Kim Teplitzky, deputy press secretary of the Sierra Club said all of South Western PA has been designated unsafe in terms of air quality by the EPA. She compares the breathing in of smog pollution to a sunburn on your lungs. 

A new way to reduce energy in the workplace developed at Carnegie Mellon University could save companies thousands of dollars.

The Intelligent Dashboard lets employees know how much energy they are using at their desk. Developers say this will encourage workers to take action to save energy by unplugging devices that are not in use.

“We wanted to investigate if there is any good way to show their energy usage and if there is any good way to motivate them to conserve energy at work,” said Ray Yun, PhD students and lead developer.  

Report Details Effects of Gas Drilling

Apr 17, 2014

The effects of natural gas drilling under state forests aren’t being ignored, according to a report from the Pennsylvania Department of Conservation and Natural Resources (DCNR).

The department’s first Shale Gas Monitoring Report, released Wednesday, outlines its efforts through 2012 to monitor the impacts of gas development on water, air, energy, forest health, soils and wildlife.

The fight over placing a nonconventional gas well about a half-mile from five Mars Area School District schools has moved out of the district’s boardroom and into the boardrooms of a pair of local townships.

An advisory committee tasked with helping the Pennsylvania Department of Conservation and Natural Resources manage natural gas drilling on state land will meet for the third time.

The Natural Gas Advisory Committee (NGAC) will cover two major issues in its April meeting.

April showers bring May flowers, yet April is one of the worst months for wildfires in Pennsylvania. 

Mid-March through Mid-May is designated as fire prevention season in Pennsylvania. Terry Brady of the PA Department of Conservation and Natural Resources (DCNR) said there were easily more than 100 wildfires in Pennsylvania .

The Pennsylvania Department of Environmental Protection (DEP) has proposed what it believes to be a “win-win” situation for the environment and existing power plants.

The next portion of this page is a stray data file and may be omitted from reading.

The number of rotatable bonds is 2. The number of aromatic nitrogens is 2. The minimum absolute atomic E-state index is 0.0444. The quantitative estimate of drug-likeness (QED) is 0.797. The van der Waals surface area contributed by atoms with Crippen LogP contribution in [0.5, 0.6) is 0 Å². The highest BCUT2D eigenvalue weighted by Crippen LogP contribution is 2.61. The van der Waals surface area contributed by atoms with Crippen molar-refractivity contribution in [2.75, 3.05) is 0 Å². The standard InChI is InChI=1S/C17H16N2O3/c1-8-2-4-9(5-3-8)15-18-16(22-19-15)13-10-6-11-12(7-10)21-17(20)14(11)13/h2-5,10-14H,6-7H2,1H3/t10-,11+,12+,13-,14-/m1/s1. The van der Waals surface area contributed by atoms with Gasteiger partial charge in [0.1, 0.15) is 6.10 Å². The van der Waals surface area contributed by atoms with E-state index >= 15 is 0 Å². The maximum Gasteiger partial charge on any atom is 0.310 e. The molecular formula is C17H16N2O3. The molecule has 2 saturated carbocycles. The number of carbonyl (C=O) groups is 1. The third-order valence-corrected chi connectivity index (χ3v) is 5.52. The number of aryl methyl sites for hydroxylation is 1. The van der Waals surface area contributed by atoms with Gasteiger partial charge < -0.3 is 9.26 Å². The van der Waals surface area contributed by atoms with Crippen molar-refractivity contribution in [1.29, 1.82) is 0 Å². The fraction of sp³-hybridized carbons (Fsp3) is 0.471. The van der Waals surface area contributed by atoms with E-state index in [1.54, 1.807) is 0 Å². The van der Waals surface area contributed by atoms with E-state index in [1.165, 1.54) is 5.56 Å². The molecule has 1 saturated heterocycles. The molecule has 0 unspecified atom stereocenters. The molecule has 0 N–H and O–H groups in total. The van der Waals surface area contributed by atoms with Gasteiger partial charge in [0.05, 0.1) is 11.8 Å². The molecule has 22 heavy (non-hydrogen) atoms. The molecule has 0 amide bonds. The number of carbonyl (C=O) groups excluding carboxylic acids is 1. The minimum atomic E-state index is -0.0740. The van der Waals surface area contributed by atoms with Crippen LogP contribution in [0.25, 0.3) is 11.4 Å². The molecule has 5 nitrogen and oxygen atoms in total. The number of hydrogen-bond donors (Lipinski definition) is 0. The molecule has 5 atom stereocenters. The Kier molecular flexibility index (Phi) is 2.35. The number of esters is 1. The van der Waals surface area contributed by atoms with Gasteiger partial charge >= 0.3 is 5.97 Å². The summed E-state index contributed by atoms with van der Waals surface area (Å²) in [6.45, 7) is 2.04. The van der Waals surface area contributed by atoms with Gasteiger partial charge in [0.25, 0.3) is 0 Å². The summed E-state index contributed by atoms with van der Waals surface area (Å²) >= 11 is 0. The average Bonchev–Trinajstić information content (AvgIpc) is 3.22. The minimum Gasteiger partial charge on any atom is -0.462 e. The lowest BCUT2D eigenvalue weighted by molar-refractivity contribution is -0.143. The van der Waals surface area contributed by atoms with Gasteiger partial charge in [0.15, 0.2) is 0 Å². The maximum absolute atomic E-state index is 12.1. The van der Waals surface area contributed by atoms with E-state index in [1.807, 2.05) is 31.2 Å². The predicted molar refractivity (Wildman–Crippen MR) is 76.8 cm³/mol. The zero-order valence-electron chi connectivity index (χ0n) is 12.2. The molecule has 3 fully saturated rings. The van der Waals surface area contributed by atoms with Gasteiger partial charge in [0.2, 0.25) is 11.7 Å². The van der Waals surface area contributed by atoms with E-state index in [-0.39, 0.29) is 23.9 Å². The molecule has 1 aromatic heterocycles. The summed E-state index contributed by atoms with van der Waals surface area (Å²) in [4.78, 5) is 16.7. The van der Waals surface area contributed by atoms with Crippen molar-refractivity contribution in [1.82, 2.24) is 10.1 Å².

The DEP has submitted a proposal to the U.S. Environmental Protection Agency (EPA) asking for more state flexibility when it comes to carbon dioxide emission standards for existing fossil fuel-fired power plants in competitive energy markets and a change in how pollutants are measured.

The DEP wants to make some changes to the New Source Review (NSR) provisions under the Clean Air Act.

'Unclear' Circumstances on the Ground During Chevron Blaze

Apr 11, 2014
Katie Colaneri / StateImpact PA

It recently came to light that Department of Environmental Protection investigators were blocked by Chevron employees in the days after a natural gas well explosion in Greene County. The explosion, which killed one Chevron employee, set off a fire which blazed for five days in February.  

StateImpact reporter Katie Colaneri recently broke the story and said Chevron would not allow the DEP to park or drive onto access roads toward the well for nearly two days. Colaneri says the rules are pretty straightforward concerning incidents such as the well explosion.

The DEP has authority over companies like Chevron during environmentally dangerous conditions, but Colaneri says the overall situation is still very unclear. 

Chatham University graduate students, Ann Payne and Kristen Reynolds, and their professor have created an entire exhibit about water -- and they hope it has a rippling effect.

“The Drop Project” is an interactive exhibit that shows the relationship among Pittsburgh, its residents and water.